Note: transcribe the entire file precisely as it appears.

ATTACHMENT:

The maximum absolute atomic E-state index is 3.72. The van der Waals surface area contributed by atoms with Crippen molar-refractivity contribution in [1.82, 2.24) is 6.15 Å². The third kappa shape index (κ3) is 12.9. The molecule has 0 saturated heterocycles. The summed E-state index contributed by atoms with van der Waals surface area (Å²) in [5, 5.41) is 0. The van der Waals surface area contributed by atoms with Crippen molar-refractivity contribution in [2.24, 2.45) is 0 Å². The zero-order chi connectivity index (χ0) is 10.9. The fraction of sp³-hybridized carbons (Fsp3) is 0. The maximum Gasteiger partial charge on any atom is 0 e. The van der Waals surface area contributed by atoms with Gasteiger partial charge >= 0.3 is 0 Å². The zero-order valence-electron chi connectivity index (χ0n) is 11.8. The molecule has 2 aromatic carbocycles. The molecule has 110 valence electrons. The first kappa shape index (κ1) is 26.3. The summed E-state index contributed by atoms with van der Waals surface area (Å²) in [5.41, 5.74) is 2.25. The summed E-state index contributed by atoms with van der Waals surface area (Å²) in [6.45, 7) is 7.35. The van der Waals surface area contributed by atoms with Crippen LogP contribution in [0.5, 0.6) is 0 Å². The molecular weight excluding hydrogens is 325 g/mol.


The maximum absolute atomic E-state index is 3.72. The van der Waals surface area contributed by atoms with Crippen molar-refractivity contribution in [1.82, 2.24) is 6.15 Å². The third kappa shape index (κ3) is 12.9. The molecule has 0 saturated heterocycles. The summed E-state index contributed by atoms with van der Waals surface area (Å²) in [5, 5.41) is 0. The van der Waals surface area contributed by atoms with Crippen molar-refractivity contribution in [2.24, 2.45) is 0 Å². The zero-order chi connectivity index (χ0) is 10.9. The fraction of sp³-hybridized carbons (Fsp3) is 0. The maximum Gasteiger partial charge on any atom is 0 e. The van der Waals surface area contributed by atoms with Gasteiger partial charge >= 0.3 is 0 Å². The zero-order valence-electron chi connectivity index (χ0n) is 11.8. The molecule has 2 aromatic carbocycles. The molecule has 110 valence electrons. The first kappa shape index (κ1) is 26.3. The summed E-state index contributed by atoms with van der Waals surface area (Å²) in [5.41, 5.74) is 2.25. The summed E-state index contributed by atoms with van der Waals surface area (Å²) in [6.45, 7) is 7.35. The van der Waals surface area contributed by atoms with Crippen LogP contribution in [0.5, 0.6) is 0 Å². The molecular weight excluding hydrogens is 325 g/mol.